For the Rangers, falling short of reaching the Stanley Cup Final after their shutout loss in Game 7 of the conference finals is a wound that hasn't completely healed.
In the front office, discussions on moving forward have begun. But as free agency and the NHL Draft -- the first offseason opportunities to find remedies -- begin this week and carry through into next month, the Blueshirts have limited room to maneuver.
Fifteen players are under contract -- seven forwards, six defensemen and goalies Henrik Lundqvist and Cam Talbot -- putting the club about $11.5 million under the salary cap, which is projected to be about $71 million.
With 10 of those players having various no-move or no-trade clauses, that's a serious squeeze, which means to sign their key restricted free agents -- center Derek Stepan and wingers Carl Hagelin, J.T. Miller and Jesper Fast -- the Rangers must make tough choices.
They cannot afford to keep unrestricted free agent Martin St. Louis, who is 40 years old and carries a $5.6-million cap charge. He wore down late in the season and the playoffs. They almost certainly will trade Talbot, a valuable backup who is being sought by teams in need of a No. 1 netminder. He is due to earn $1.45 million in 2015-16.
And that still might not provide enough flexibility to resign RFAs and add depth, which is why there has been speculation about trading players such as defenseman Kevin Klein, who earns $2.9 million a season.
Stepan, 25, a legitimate two-way center who had 12 points in 19 playoff games after recording 55 points in 68 regular-season games, must be retained. But he likely will double his salary and his cap charge of $3.075 million will soar. Hagelin, one of the fastest skaters in the league, carried a cap hit of $2.2 million and is due to earn closer to $3 million. Young forwards Fast ($696,801) and Miller ($659,104), who made great strides last season, will get raises.
To be sure, the Rangers are pinning some hopes on breakthroughs by youngsters, including 6-3 defenseman Brady Skjei and center Oscar Lindberg, who was 28-28-56 in 75 games in Hartford.
Skjei, 21, a first-round draft pick in 2012, "is gonna push some guys in camp," said Gordie Clark, the Rangers' director of player personnel since 2007. Skjei, who played in 23 games in Hartford, including 15 in the AHL playoffs after leaving the University of Minnesota, "is well-developed and going to get even stronger," Clark said.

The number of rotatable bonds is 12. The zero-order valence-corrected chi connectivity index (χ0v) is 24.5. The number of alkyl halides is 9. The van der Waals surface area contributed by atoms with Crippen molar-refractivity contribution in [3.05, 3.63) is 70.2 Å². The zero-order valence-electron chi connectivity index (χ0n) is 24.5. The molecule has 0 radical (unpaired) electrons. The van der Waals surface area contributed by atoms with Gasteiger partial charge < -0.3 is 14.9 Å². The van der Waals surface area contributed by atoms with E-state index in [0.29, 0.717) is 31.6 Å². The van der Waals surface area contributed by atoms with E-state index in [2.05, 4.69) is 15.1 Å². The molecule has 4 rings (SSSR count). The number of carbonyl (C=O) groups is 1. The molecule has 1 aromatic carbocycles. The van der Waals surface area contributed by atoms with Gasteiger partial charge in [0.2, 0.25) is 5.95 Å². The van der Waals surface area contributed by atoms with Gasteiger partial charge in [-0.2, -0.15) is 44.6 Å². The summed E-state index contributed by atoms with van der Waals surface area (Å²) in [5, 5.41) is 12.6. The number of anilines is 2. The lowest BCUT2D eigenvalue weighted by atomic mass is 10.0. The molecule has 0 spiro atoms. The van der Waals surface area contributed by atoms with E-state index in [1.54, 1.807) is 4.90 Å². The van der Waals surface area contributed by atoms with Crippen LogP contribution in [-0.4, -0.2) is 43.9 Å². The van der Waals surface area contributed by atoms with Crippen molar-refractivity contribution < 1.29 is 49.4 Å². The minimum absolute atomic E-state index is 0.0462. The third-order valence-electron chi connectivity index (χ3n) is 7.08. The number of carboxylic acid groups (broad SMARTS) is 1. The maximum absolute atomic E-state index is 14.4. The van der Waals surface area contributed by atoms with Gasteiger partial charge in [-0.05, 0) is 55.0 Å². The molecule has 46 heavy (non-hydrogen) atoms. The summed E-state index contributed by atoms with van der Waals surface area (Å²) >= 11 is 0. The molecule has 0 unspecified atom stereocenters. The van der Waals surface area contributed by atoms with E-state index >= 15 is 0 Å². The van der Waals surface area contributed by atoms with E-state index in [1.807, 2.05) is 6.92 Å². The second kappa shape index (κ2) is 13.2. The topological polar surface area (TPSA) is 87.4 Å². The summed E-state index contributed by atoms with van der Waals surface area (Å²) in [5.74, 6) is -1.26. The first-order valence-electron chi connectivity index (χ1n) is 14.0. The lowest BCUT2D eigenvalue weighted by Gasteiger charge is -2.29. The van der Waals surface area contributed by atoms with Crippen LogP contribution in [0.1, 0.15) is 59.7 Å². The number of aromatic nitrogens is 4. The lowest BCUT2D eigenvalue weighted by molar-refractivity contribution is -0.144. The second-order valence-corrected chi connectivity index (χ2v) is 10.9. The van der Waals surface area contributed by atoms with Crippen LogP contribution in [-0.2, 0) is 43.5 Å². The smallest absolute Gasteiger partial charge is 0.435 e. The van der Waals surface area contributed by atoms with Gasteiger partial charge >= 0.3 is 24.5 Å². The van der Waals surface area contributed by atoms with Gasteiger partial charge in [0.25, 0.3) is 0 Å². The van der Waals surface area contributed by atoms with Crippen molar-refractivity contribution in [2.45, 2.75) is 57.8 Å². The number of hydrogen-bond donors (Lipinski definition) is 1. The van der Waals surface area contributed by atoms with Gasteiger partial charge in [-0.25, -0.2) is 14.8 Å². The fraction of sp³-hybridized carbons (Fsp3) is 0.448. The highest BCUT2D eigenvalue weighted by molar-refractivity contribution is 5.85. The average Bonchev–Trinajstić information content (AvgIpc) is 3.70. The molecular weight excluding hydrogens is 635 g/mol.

Lindberg, 23, who had 16 points in 15 playoff games, led the Wolfpack in shots.
Barring a surprise trade during the draft on Friday and Saturday at the BT...T Center in Sunrise, Florida, it will be the third straight year that the Rangers don't have a first-round pick, thanks to trades for St. Louis and Keith Yandle. They also don't have a fifth-rounder and currently hold the 59th, 89th, 119th, 179th and 209th picks.
Other teams have many early picks. The Blue Jackets have six in the first 69 and the Flames have six in the first 83. Last June, the Rangers chose seven players, and they might be able to increase that number this year. "It's tough when you don't have a first-rounder and you sit and watch all that talent go by," Clark said.
The Rangers chose three goaltending prospects in the previous two years (Brandon Halverson, Igor Shestyerkin and Mackenzie Skapski), and Clark said, "You're always looking for centers and D."
Last summer, Derek Dorsett was traded to Vancouver, Brad Richards' multiyear contract was bought out and Anton Stralman was allowed to walk. Brian Boyle wasn't deemed a fit and, like Stralman, left for Tampa Bay.
The Rangers also signed Tanner Glass, took a chance on center Matthew Lombardi (who was playing in Switzerland), signed Lee Stempniak to a one-year, $900,000 deal and acquired depth defenseman Matt Hunwick, who could be re-signed, for $600,000.
A similar roster turnover before the 2015-16 season isn't feasible. Most of the Rangers who ended the season presumably will start the next one with the Blueshirts in October.